David Moyes – how did it all go wrong for him, and can he resurrect his career?
On New Year’s Eve, Sunderland were hosted by Burnley at Turf Moor. After some hustle and bustle in the opening 10 minutes, the Black Cat’s centre-back Lamine Kone crashes into the advertising hoardings. Thus, John O’Shea, who has started in midfield, is forced to play centre-back. Shortly afterwards, upon being inexplicably tackled by own teammate Papy Djilobodji, O’Shea heads the ball into the path of Andre Gray. 1-0 to Burnley, albeit aided by a Vito Mannone error. After a few minutes of painful Route 1 tactics in windy conditions, a flash of brilliance by Januzaj, who goes past one player, and then another, and plays a quick pass to Fabio Borini who, crucially, has his shot blocked. And then Victor Anichebe, the key ingredient of Sunderland’s mini-revival earlier in the season, loses the ball, and while sprinting to retrieve it, pulls his hamstring. Half-time score: Burnley 1 – 0 Sunderland. Two injuries, two substitutions, two schoolboy errors, one inconsequential moment of brilliance and zero cohesion – a microcosm of Sunderland’s season. Final score: Burnley 4 – 1 Sunderland.
Where did it all go wrong for David Moyes, one might wonder. In 2005, he was the blue-eyed boy of English football, having led Everton to 4th place in the Premier League. The fans, press and even other managers were fawning over him, in much the same way they do over Eddie Howe at Bournemouth, today. Those who have slightly longer memories will remember that the current Leeds United manager, Gary Monk, was also a promising English manager, who led Swansea to 8th place in 2015 – but he was sacked as well. As with players, there is no guarantee that early managerial promise translates to later legendhood. In fact, due to the reluctance of English managers to move abroad, compounded with the lure of television money for foreign managers, it is unlikely that we will ever see another great British manager.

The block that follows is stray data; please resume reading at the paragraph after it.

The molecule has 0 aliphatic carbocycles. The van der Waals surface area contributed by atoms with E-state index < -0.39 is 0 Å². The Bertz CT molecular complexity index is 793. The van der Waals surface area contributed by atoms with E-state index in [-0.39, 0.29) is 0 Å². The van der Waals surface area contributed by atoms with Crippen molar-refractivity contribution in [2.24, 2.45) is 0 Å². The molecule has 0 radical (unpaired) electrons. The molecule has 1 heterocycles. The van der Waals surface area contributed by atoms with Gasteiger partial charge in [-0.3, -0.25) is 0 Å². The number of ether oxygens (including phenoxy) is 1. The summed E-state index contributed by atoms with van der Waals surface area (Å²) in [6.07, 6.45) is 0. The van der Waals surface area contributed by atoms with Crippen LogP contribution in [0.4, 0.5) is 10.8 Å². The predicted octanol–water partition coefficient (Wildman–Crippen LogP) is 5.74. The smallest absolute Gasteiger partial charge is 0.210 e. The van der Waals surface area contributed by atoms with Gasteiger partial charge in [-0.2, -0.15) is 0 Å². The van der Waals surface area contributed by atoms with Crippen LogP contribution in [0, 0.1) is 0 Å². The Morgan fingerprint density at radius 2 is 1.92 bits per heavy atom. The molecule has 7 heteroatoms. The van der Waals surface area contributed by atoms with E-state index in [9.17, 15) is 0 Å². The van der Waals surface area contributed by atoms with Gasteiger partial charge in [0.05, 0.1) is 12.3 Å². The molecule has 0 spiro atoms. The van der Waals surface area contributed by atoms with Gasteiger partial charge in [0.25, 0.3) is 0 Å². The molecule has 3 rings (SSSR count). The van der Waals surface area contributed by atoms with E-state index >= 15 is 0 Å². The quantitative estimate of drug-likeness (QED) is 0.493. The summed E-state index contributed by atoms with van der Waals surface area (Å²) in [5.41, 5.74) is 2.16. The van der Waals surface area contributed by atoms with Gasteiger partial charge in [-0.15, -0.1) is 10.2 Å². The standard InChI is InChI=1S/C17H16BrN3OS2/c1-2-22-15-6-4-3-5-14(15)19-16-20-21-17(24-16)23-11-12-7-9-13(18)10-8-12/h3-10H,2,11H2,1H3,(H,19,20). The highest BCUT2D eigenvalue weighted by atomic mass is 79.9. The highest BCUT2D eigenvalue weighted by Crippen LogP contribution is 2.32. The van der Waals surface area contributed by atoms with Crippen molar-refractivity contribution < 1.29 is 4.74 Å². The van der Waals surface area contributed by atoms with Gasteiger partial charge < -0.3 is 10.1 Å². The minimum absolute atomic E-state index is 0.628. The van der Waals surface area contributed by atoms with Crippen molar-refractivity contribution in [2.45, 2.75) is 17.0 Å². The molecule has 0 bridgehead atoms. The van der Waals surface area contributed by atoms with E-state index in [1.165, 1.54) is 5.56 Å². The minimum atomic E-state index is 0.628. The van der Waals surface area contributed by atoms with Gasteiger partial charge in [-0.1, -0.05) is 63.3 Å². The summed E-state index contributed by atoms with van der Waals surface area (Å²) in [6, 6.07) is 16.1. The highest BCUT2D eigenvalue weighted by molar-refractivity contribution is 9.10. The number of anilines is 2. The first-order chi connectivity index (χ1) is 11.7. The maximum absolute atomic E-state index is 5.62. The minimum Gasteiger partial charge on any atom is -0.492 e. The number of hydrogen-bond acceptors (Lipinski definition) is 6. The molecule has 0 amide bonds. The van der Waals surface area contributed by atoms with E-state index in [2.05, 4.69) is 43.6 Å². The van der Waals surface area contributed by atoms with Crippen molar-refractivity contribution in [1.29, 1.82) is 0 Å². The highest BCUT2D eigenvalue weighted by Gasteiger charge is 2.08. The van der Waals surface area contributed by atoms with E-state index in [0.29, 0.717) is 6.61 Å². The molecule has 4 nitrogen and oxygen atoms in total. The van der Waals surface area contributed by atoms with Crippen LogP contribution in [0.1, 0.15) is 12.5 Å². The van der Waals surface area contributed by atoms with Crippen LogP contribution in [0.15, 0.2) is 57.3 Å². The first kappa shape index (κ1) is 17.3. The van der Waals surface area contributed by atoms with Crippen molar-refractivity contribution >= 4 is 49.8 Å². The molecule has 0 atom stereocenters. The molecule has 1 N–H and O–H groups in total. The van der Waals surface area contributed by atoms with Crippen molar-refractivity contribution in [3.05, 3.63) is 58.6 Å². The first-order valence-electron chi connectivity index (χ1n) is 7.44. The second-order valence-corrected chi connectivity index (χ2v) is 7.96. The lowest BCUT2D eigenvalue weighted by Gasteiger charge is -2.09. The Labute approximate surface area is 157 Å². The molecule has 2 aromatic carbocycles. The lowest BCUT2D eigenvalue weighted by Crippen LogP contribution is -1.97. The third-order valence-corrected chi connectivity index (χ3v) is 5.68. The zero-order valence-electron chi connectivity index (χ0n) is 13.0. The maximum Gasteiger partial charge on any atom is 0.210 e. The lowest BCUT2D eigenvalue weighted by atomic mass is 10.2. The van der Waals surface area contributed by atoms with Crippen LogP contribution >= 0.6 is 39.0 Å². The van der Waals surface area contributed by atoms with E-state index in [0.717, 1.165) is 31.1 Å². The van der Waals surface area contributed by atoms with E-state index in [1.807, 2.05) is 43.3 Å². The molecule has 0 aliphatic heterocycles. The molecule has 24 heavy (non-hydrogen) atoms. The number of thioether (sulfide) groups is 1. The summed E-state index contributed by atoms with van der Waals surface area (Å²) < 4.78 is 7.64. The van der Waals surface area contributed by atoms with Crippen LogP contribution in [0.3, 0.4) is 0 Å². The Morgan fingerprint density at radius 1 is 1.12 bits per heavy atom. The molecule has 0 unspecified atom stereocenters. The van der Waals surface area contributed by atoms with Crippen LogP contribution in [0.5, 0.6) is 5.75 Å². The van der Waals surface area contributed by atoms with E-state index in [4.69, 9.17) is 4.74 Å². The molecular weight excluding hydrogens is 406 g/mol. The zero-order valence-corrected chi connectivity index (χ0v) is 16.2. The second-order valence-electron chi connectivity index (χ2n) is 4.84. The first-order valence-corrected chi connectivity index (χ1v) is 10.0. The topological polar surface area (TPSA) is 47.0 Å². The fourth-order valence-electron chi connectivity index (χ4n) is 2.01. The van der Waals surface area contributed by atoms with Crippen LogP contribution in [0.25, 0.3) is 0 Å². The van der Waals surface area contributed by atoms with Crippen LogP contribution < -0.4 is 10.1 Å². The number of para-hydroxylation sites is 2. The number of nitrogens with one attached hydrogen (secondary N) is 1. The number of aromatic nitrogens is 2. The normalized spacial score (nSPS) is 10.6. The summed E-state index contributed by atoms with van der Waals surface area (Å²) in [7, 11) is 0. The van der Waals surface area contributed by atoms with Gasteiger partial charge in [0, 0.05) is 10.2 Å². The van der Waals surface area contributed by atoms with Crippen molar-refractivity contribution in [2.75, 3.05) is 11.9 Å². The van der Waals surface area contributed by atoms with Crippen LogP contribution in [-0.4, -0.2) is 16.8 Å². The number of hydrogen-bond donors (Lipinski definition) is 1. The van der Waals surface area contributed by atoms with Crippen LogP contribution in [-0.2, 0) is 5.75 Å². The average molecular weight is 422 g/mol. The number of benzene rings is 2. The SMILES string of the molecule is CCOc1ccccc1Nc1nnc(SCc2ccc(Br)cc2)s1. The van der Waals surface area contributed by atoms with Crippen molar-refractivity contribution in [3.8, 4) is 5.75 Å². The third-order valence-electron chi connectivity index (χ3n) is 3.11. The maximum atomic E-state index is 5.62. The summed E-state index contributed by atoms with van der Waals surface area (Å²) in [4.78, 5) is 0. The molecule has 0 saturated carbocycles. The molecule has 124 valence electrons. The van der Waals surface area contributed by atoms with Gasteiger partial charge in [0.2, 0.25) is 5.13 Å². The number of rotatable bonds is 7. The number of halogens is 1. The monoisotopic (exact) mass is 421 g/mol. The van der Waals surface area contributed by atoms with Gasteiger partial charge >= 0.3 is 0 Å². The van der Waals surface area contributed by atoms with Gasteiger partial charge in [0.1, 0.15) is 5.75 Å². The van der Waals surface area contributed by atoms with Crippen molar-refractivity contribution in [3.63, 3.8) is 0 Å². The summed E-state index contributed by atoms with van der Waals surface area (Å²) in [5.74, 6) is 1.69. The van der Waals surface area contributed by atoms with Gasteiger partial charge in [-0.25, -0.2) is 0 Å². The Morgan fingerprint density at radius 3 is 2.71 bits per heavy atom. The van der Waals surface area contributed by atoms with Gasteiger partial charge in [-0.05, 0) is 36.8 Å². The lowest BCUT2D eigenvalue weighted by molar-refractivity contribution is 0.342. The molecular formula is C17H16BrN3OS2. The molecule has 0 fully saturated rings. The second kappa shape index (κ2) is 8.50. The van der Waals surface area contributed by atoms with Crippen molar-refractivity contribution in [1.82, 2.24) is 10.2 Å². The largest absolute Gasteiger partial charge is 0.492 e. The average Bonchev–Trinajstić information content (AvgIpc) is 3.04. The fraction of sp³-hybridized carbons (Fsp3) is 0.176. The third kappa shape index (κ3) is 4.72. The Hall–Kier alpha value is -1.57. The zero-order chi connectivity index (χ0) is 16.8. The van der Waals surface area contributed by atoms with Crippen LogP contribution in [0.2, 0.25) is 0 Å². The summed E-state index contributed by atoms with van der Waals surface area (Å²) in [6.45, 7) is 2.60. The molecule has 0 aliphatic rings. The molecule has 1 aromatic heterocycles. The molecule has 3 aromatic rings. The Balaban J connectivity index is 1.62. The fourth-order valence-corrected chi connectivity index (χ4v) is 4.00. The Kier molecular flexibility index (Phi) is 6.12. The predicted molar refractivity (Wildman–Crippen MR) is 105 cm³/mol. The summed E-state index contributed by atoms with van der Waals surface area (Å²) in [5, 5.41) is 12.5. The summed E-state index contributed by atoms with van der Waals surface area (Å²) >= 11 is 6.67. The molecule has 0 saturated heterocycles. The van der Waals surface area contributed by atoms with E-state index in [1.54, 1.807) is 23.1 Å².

But even considering all of this, the problem with David Moyes is slightly more complex. Sir Alex Ferguson revealed much after the fact, that Moyes was the 6th choice for the post of Manchester United manager, and was nominated as the “chosen one” purely because the other five (Guardiola, Mourinho, Klopp, Ancelotti and Van Gaal) were all under contract or had promised to take up new positions the following season. In short, the unavailability of others led to Mr. 6th choice being anointed as the next United manager. We know what happened next – a scene gorier than the combined Saw movie franchise.
With the exception of Paul Scholes, who retired, the squad mostly remained the same. So, why did one Glaswegian succeed while the other failed so miserably ? Even after months of acclimatization, United had no discernible style under Moyes. Whether one likes it or not, Van Gaal had a style, and one is emerging currently under Mourinho. But if the players sense that a manager is dispensable, then he is sure to be dispensed with, notwithstanding style or lack thereof. This explains why stories of player revolts regularly do the rounds at Chelsea, where Scolari, Ancelotti, Villas Boas, Di Matteo, Benitez and Hiddink have been in and out of the revolving door, whereas no player dares question the God-like figures of Alex Ferguson or Arsene Wenger.